Origin of bounceback
verb (used without object), bounced, bounc·ing.
verb (used with object), bounced, bounc·ing.
Origin of bounce
Synonyms for bounce
Word Origin for bounce
early 13c., bounsen "to thump, hit," perhaps from Dutch bonzen "to beat, thump," or Low German bunsen, or imitative; sense probably influenced by bound (v.). Sense of "to bounce like a ball" is from 1510s; the rubber check sense is from 1927. Related: Bounced; bouncing.
1520s, "a heavy blow," also "a leap, a rebound" from bounce (v.). In reference to politicians and public opinion polls, by 1996, American English.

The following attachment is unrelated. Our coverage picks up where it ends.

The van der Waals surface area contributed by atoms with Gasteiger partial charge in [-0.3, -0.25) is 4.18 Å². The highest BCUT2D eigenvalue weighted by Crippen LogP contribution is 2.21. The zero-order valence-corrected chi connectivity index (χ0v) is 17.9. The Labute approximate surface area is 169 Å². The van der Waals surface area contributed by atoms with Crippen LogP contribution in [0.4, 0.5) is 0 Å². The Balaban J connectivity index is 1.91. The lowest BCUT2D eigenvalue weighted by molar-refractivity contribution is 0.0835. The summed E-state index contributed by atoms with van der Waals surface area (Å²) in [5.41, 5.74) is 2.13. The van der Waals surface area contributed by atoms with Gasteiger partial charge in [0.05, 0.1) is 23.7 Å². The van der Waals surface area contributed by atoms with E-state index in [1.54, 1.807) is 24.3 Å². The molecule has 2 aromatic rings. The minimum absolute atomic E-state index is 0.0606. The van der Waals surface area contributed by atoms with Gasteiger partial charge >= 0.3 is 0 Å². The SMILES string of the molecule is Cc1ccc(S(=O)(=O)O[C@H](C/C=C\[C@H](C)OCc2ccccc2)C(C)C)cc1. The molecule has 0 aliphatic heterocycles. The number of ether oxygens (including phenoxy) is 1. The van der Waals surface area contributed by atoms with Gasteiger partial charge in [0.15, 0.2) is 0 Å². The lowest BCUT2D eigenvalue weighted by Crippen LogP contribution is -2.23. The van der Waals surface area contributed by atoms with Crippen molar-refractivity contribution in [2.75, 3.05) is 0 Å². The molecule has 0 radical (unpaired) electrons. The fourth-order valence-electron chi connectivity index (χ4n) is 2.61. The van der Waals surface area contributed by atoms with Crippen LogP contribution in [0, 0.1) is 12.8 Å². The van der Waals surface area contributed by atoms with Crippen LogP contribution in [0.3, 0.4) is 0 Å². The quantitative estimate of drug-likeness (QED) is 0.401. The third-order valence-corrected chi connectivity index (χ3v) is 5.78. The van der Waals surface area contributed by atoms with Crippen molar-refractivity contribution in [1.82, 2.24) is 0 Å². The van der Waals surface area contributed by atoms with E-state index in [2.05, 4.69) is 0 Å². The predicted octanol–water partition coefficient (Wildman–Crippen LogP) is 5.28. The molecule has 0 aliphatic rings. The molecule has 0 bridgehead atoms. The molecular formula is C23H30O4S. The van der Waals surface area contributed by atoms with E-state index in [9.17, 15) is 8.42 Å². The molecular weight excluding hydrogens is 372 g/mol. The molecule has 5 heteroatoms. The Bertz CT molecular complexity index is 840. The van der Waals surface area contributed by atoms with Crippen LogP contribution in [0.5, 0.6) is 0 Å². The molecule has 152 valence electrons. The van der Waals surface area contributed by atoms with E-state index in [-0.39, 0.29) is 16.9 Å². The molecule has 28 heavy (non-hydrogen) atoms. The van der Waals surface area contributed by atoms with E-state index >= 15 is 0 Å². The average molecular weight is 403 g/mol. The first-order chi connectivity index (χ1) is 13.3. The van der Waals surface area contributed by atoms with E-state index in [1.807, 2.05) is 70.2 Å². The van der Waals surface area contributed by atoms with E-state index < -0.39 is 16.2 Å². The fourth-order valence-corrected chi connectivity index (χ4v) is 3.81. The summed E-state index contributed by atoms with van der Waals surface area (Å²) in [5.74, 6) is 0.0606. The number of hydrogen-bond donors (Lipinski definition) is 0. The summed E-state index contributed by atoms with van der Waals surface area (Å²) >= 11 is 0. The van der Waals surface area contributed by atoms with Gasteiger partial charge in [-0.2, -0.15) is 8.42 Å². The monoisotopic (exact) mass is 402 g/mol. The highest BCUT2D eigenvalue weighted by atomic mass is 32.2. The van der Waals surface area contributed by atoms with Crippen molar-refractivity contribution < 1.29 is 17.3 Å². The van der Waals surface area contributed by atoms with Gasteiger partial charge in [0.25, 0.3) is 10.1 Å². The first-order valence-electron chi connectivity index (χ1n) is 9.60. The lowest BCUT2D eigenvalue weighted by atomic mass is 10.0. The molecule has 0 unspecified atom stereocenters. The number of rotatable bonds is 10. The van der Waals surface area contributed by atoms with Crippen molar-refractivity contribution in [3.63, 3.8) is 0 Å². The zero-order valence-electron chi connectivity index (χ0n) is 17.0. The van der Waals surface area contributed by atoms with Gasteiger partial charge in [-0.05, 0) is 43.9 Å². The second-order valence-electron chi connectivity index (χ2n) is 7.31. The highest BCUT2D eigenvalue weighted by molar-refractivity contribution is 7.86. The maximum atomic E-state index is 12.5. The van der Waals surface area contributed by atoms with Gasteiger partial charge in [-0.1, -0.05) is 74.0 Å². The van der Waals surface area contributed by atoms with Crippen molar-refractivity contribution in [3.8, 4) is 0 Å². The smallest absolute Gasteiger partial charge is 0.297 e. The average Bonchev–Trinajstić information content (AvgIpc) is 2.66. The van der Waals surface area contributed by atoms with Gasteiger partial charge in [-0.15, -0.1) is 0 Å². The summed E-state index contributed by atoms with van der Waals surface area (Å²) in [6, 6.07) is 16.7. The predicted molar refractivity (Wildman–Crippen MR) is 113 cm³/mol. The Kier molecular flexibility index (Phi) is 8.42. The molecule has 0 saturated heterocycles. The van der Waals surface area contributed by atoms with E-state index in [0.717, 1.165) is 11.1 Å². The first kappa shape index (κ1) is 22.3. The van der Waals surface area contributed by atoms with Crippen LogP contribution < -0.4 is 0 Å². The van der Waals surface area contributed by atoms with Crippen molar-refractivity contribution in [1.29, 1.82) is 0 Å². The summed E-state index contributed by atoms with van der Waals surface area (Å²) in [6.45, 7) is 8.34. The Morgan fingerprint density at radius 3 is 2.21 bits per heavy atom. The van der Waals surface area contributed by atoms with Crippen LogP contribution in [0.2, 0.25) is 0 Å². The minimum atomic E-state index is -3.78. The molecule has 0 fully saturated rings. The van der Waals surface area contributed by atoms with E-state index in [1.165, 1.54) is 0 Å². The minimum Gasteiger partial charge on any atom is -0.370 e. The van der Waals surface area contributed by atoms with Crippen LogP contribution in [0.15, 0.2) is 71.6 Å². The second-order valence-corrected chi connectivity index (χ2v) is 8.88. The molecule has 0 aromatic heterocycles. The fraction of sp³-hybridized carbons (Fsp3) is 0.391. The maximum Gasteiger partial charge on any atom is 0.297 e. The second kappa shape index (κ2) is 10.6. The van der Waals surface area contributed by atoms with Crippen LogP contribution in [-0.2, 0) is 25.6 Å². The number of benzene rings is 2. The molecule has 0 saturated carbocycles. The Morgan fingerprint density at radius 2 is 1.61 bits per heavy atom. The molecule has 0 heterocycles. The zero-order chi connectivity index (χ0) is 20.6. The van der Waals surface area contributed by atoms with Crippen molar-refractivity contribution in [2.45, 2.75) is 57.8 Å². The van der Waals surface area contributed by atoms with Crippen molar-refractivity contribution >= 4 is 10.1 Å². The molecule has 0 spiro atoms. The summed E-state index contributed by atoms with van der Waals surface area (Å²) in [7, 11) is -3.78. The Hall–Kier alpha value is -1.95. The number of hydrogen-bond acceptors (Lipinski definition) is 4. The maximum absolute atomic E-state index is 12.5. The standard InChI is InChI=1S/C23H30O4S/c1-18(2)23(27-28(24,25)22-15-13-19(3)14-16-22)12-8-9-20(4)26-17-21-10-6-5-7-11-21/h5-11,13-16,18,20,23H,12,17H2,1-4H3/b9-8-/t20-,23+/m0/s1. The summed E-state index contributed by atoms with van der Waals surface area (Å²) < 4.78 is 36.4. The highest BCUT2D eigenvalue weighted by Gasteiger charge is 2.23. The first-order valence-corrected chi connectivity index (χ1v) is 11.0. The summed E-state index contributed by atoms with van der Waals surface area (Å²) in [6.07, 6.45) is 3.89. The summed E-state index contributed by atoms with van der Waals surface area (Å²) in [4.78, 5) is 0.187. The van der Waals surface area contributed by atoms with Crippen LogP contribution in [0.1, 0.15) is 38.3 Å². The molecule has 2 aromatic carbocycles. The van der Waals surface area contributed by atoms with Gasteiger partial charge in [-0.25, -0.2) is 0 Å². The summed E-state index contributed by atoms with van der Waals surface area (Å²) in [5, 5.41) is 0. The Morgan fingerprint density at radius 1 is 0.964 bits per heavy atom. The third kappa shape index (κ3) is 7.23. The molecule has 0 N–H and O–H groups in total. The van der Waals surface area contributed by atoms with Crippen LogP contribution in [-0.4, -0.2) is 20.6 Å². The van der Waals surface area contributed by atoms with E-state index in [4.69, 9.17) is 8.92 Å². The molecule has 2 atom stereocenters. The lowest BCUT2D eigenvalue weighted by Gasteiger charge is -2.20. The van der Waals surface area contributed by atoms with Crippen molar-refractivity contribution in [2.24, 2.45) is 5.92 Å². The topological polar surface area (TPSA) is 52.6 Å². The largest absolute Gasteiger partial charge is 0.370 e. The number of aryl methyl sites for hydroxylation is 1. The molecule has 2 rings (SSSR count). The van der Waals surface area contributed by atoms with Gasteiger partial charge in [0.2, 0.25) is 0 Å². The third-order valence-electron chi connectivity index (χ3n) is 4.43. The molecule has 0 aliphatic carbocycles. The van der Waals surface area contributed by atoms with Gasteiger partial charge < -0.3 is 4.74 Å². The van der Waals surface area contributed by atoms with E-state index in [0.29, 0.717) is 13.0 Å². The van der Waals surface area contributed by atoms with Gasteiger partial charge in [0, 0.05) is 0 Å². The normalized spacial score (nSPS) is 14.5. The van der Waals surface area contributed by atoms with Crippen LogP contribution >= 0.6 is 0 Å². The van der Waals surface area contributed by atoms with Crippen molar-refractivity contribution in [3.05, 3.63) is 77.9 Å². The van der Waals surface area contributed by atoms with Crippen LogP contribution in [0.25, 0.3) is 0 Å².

Recover quickly, as in She had pneumonia, but she bounced back in less than a week. This expression is a metaphor for the rebound of a ball or some elastic material.
In addition to the idioms beginning with bounce
- bounce around
- bounce back
- get the ax (bounce)
- more bounce for the ounce
- that's how the ball bounces